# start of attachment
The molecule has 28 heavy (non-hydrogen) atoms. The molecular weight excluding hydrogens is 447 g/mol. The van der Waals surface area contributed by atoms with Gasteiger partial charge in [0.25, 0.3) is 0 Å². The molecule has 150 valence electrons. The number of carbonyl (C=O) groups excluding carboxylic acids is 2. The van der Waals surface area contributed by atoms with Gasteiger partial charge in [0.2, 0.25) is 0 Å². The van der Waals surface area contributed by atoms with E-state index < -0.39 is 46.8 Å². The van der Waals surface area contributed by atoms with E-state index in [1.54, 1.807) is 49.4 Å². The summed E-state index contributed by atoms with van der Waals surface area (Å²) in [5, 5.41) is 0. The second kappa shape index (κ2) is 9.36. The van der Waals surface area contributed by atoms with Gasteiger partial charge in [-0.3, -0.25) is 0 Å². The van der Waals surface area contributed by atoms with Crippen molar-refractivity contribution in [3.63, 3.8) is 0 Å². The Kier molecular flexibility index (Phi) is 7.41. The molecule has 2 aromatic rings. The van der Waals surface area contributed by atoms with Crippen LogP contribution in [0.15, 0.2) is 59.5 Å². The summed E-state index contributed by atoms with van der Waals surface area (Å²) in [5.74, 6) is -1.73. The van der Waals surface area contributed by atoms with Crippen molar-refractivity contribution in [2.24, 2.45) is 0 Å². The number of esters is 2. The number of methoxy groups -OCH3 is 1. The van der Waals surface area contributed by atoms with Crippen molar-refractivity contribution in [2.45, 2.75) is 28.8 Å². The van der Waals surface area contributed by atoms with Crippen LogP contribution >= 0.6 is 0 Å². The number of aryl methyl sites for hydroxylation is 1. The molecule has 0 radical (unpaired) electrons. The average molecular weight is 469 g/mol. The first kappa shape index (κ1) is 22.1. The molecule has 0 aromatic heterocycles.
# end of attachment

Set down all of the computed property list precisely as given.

The molecule has 28 heavy (non-hydrogen) atoms. The molecular weight excluding hydrogens is 447 g/mol. The van der Waals surface area contributed by atoms with Gasteiger partial charge in [0.25, 0.3) is 0 Å². The molecule has 150 valence electrons. The number of carbonyl (C=O) groups excluding carboxylic acids is 2. The van der Waals surface area contributed by atoms with Gasteiger partial charge in [0.2, 0.25) is 0 Å². The van der Waals surface area contributed by atoms with E-state index < -0.39 is 46.8 Å². The van der Waals surface area contributed by atoms with E-state index in [1.54, 1.807) is 49.4 Å². The summed E-state index contributed by atoms with van der Waals surface area (Å²) in [5, 5.41) is 0. The second kappa shape index (κ2) is 9.36. The van der Waals surface area contributed by atoms with Gasteiger partial charge in [-0.3, -0.25) is 0 Å². The van der Waals surface area contributed by atoms with Crippen molar-refractivity contribution in [3.63, 3.8) is 0 Å². The Kier molecular flexibility index (Phi) is 7.41. The molecule has 2 aromatic rings. The van der Waals surface area contributed by atoms with Crippen LogP contribution in [0.15, 0.2) is 59.5 Å². The summed E-state index contributed by atoms with van der Waals surface area (Å²) in [5.74, 6) is -1.73. The van der Waals surface area contributed by atoms with Crippen molar-refractivity contribution in [2.24, 2.45) is 0 Å². The number of esters is 2. The number of methoxy groups -OCH3 is 1. The van der Waals surface area contributed by atoms with Crippen molar-refractivity contribution in [2.45, 2.75) is 28.8 Å². The van der Waals surface area contributed by atoms with Crippen LogP contribution >= 0.6 is 0 Å². The number of aryl methyl sites for hydroxylation is 1. The molecule has 0 radical (unpaired) electrons. The average molecular weight is 469 g/mol. The first kappa shape index (κ1) is 22.1. The molecule has 0 aromatic heterocycles.